This freedom to regard different sections of the Bible as having different purposes as well as differing levels of authenticity, seems to be essential for a plain discussion of the concept of God from a philosophical stand point. And it was the atheist party that introduced the story of Job if I recall.

The call to the mystery of God is always repellant to me. It is such a discussion closer. If you can't understand, then why bother arguing. You've turned logic and reason into some kind of naive hope.

So the problem of evil and suffering is a good one to discuss on Wednesday.

Brian (8)

April 29th Meeting


We are being experimental this time on a number of fronts:

The Venue: We are trialling a public venue. This may be more convenient for some people. Raymond terrace seems the most central spot so we have chosen the Raymond Terrace Bowling Club ( http://www.rtbc.com.au/RTR/contact ).

Time: 6.30 for 7. Please try to be there by 7. Feel free to make use of the bistro and bar while we talk.

The format: We are trying a modified format. The idea is that one person researches and presents a particular viewpoint on a contentious topic. Then a second person presents an opposing view. This is followed by an open discussion /debate on the views presented (or any alternative views anyone may have).

The topic: Brian will present arguments for the viewpoint that "God's intention is for us to live life - and die - in a state of uncertainty regarding his existence and purposes." Brent will present opposing views - "that certainty is available", based on Biblical sources.

We also hope there will be time to bounce around a few other possible innovations designed to make the evenings more fruitful for members.

Cheers for now

Brian (8)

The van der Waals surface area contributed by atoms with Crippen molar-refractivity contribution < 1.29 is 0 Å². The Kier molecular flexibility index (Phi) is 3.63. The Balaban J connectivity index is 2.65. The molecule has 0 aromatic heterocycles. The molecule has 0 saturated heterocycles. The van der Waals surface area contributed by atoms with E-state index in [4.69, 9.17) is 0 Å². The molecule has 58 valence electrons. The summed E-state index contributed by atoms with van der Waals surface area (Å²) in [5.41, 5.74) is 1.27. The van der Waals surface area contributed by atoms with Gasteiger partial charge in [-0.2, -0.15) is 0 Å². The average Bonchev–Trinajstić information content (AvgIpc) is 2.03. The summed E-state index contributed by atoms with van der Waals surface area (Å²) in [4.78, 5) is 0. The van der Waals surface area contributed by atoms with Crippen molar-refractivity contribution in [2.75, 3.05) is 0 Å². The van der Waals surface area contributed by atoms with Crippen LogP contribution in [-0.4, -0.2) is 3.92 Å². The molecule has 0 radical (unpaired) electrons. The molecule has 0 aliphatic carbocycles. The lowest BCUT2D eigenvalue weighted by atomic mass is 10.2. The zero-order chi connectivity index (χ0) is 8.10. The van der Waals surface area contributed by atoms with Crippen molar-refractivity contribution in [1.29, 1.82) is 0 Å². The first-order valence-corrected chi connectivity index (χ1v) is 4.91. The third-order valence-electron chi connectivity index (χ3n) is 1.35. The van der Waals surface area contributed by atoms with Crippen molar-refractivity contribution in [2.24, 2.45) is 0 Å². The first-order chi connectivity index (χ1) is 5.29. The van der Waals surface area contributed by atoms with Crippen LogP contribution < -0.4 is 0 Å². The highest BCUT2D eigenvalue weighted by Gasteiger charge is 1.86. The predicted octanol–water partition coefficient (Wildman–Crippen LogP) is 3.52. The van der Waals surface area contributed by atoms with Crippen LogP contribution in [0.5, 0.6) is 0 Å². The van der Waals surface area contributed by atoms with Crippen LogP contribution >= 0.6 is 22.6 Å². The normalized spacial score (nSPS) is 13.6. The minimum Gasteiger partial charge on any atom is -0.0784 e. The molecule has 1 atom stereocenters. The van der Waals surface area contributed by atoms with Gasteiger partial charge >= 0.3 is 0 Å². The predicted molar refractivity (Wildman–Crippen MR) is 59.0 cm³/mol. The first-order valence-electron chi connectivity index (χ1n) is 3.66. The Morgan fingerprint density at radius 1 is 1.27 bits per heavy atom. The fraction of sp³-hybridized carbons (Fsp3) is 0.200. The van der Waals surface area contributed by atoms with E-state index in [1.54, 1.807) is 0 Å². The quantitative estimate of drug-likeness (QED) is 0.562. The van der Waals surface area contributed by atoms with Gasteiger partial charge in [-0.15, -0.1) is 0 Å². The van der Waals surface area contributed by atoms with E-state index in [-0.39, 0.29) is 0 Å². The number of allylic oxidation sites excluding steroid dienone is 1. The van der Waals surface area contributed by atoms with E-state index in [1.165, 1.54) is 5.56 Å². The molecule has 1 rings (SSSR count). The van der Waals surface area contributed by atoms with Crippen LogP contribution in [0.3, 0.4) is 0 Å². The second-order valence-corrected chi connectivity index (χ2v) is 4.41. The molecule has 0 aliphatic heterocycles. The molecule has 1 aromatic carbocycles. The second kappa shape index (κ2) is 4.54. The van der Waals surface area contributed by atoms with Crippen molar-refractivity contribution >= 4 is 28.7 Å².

May 13th Meeting

We meet at Maksi's at 7 this Wednesday to discuss the question:

What is Wisdom?

Rather than start from scratch we will begin with the answer given by Margaret Plews-Ogan in the attached (below)  short essay. We will unpick and evaluate her viewpoint/arguments as a pathway to working out our own answers.

It may be useful but - certainly not necessary - if you could read the essay before the meeting.

Please let Maksi know if you will be attending.

Cheers Brian

What Is Wisdom?
By Margaret Plews-Ogan
March 26, 2013

We are not provided with wisdom, we must discover it for ourselves, after a journey through the wilderness which no one else can take for us, and effort which no one can spare us.- Marcel Proust (In Search of Lost Time Vol. II: Within a Budding Grove, 1919)

Proust was on to something.  I think there is profound truth to the notion that it is only through our own experience that we gain wisdom.  I also believe that there are certain kinds of experiences that are particularly suited to the development of wisdom.
Take a moment and think of someone whom you consider wise.  Perhaps it is a revered spiritual or political leader, a grandparent or one of your high school teachers, maybe a pastor or a college professor, or perhaps, as one medical student expressed, it is the person who cleans the hallways of the hospital at night.  What qualities or behaviors make you think they are wise?  Finally, how do you think that they got so wise?

Then, let's back up for a minute.  What exactly is wisdom?  Truth be told, wisdom is not so easy to define in the abstract.  Why is that?  It may be, in part, because we understand wisdom in the context of a life, of decisions and actions, so it is difficult to define in the abstract.  This is, in part, why psychologists and sociologists have done research on wisdom by studying people who are exemplars of wisdom. This is not as easy as it might seem, because one of the characteristics of wise persons is humility, so a wise person is unlikely to say that they are wise.  Often, then, we identify these people by having other people nominate them, and it is interesting who gets on those lists. It can range from the Dalai Lama to Abraham Lincoln to Oprah Winfrey.